Origin: New York (USA)
|John DiGaudio - Ed Gagliardi - Al Greenwood - Billy Milne - John Blanco|
st - 1982
- Upon his departure from FOREIGNER, the bassist Ed Gagliardi hooked up with old mates John Blanco and Ed DiGaudio to work on demos in New York. Drummer Billy Milne was recruited from the BILLY FALCON BAND before Gagliardi's erstwhile FOREIGNER band mate Al Greenwood called with the news that he too had quit the group. Greenwood was immediately enlisted on keyboards. SPYS was born.
The debut album was produced by Neil Kernon and SPYS toured with .38 SPECIAL in support of it after 'Don't Run My Life' began to pick up a fair amount of radio airplay in America. SPYS returned to the studio in early 1983 to cut their second album. The resulting 'Behind Enemy Lines' boasted a much spacier feel and a good deal of guest guitarwork from BALANCE's Bob Kulick
SPYS failed to last the distance and would split with the loss of their record deal. However, Al Greenwood would re-emerge playing in ex-FANDANGO and RAINBOW vocalist JOE LYNN TURNER's solo band in 1985, also playing on his Elektra album 'Rescue You'.
After touring with the vocalist, Greenwood formed NYC in 1988 alongside Turner bandmates Tony Bruno on guitar and Chuck Bonfante on drums, bassist Gary Taylor and vocalist Jon Gorman. Bruno, Taylor and Bonfante all subsequently joined SARAYA.
Both SPYS albums were re-issued as a 2-in-1 CD in late 1996 on the Tennessee based Renaissance Records. -
- OPERATING STEALTH like in a world occupied by huge platinum selling melodic rock bands, SPYS were one of many who failed to achieve a level of commercial recognition befitting their creativity. There was no real explanation for this lack of success except perhaps that the market was both crowded and that lady luck had set her sights on other more convenient suitors. Based in New York, SPYS were formed by two former members of platinum rockers Foreigner, that’s bassist Ed Gagliardi and drummer Al Greenwood, two men looking to make a splash with a similar sound. Teaming up with the remnants of well-respected local Beatles tribute band Harpy, they assembled an inventive melodic rock style that took its cue from not only Foreigner but also the progressive art rock sounds of the 60s and 70s. Identified as potential hit makers several labels made overtures to sign them, with EMI AMERICA winning the battle. Issued in 1982, SPYS was recorded at New York’s seminal Electric Ladyland Studios with top British studio wizzard Neil Kernon (Queensryche, Kansas, Dokken) at the production helm, helping to fashion one of the most arresting hard rock albums of the early 80s. Opening track, ‘Don’t Run My Life’, and ‘Hold On’, are genre classics, pushing at the same boundaries as Journey whilst the operatic ‘Don’t Say Goodbye’ fully exposes their art rock roots. -
- When you talk about the musical genre 'AOR', many will admit that its days have long been surpassed. When you talk about the quintessential AOR album, many will talk about the likes of Journey, I-Ten, Arcangel, Preview, Aldo Nova etc. But lurking out the back is the Long Island outfit SPYS, which has AOR stamped all over it. SPYS was borne from the marriage of three bands: Harpy (Blanco and DiGaudio), Foreigner (Gagliardi and Greenwood), and the Billy Falcon Band (Milne). The full band line-up came together in the middle of 1980 after their prior gigs ended, for one reason or another. After putting on a rushed 40 minute showcase gig for A&R reps, the band came away with a deal, signed to EMI America. Many of the songs were written by the trio of Blanco, DiGaudio and Gagliardi, the first three members to combine for SPYS. However, it wasn't until two years later that the album was eventually released. The result, a true AOR masterpiece, appreciated and acknowledged as such by fans of the genre. Of course, we can't forget the immense production from the acclaimed Neil Kernon. Wunderbar! The album has been written and raved about in many publications, but the fact remains, it did very little at the Box Office. SPYS also had to contend with the changing nature of business in the music industry. Out went big tours, in came MTV, hence the band releasing 'She Can't Wait' as their token video effort.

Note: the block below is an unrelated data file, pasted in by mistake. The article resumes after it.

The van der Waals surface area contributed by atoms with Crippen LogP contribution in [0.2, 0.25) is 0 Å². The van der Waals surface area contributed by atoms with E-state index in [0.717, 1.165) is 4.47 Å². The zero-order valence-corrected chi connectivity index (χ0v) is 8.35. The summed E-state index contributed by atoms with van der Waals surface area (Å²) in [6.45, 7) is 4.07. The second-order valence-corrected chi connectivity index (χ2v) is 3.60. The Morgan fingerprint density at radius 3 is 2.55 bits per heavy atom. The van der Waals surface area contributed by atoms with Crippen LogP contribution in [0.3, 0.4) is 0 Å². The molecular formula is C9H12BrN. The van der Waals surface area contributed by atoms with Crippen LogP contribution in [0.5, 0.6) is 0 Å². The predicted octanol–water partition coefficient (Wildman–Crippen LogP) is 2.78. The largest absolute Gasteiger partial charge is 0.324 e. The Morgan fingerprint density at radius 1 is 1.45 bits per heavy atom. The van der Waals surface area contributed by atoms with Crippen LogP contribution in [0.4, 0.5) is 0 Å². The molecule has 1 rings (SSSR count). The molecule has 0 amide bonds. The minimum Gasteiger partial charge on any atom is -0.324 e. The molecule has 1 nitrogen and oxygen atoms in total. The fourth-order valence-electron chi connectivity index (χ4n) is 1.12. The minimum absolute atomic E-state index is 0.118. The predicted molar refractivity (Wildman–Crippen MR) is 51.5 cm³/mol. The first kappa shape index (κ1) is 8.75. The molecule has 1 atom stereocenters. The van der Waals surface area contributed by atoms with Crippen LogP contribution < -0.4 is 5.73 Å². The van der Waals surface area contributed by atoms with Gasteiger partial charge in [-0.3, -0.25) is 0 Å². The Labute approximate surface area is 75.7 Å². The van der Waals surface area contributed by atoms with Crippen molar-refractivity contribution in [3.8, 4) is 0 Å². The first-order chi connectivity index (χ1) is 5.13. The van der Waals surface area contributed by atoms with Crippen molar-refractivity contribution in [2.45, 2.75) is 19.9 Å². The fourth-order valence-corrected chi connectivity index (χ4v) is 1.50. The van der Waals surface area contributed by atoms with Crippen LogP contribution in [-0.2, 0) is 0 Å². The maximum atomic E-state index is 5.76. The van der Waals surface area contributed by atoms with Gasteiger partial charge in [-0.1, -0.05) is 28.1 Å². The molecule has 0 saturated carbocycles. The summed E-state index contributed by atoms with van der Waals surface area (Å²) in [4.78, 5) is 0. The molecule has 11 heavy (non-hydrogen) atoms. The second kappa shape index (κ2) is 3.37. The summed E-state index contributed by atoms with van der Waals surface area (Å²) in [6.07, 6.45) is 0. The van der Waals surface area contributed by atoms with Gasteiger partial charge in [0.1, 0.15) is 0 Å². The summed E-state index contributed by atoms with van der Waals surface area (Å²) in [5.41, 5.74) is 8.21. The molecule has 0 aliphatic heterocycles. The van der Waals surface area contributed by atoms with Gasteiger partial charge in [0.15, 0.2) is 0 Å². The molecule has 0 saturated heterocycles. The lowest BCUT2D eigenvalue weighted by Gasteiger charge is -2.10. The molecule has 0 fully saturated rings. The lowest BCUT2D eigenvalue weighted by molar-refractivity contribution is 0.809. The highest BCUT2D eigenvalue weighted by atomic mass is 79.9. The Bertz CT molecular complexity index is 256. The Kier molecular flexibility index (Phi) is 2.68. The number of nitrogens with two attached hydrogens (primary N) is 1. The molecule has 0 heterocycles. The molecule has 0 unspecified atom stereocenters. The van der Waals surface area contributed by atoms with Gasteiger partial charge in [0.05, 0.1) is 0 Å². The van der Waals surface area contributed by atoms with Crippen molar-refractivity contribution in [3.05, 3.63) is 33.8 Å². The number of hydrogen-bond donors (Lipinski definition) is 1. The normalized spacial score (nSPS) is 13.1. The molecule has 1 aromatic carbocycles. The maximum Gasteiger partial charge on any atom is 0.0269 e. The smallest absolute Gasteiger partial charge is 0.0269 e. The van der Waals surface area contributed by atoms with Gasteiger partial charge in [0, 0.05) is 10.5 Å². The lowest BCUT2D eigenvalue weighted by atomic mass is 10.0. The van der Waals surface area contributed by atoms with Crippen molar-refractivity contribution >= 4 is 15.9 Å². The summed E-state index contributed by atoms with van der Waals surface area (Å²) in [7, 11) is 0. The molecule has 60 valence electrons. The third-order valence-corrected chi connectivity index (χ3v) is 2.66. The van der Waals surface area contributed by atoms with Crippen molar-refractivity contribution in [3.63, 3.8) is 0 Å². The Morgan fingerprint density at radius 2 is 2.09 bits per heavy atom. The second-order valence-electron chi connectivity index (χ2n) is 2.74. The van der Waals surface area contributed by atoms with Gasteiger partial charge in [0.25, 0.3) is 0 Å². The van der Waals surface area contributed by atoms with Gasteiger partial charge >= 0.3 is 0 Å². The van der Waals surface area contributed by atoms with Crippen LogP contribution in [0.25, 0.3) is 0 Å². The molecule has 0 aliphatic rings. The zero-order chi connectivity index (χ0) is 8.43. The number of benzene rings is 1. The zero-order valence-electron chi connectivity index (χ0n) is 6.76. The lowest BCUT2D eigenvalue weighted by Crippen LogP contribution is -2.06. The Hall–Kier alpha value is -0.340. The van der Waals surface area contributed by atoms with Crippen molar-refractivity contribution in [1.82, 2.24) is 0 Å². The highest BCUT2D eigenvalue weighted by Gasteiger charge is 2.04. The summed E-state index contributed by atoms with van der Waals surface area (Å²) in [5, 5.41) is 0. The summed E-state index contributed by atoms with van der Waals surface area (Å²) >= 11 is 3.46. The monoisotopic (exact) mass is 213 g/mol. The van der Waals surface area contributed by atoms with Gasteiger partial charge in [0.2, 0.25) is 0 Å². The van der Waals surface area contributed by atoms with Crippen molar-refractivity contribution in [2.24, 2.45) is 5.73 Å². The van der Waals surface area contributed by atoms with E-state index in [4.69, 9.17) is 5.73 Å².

If there is one term that is synonymous with this album, it would be a 'sense of urgency'. A ton of lyrical and musical drama, played out in a commercial environment, unlike the prog like backgrounds experienced by the band members in prior lives. Tracks like 'Don't Run My Life' and 'Over Her' drive hard. The keyboard splashes from Al Greenwood really sink in on tracks like 'Ice Age' and 'Into The Night', air keyboardists could get drunk on these two tunes! The track 'Danger' is similar in style to the material we heard on 'Behind Enemy Lines', while 'Desiree', with stabbing pianos intact has an inkling of Franke And The Knockouts in the mix. Their ballad 'Hold On (When You Feel You're Falling)' is one that I have admired for twenty plus years. It remains for me, a personal highlight and one of the most memorable ballads I've come across.
SPYS toured throughout the eastern parts of the USA in support of the album, touring mainly with 38 Special. However EMI America weren't that great in supporting the band, a tale of woe that would manifest by the time their second album 'Behind Enemy Lines' was released a year later. Unfortunately 1983 was as far as the band would go, due to the poor label support and indifferent sales. For more reading on the entire tale of SPYS, read the 2002 interview with John Blanco (refer 'Related Articles' below). Great band, tragic ending.. so the story goes. -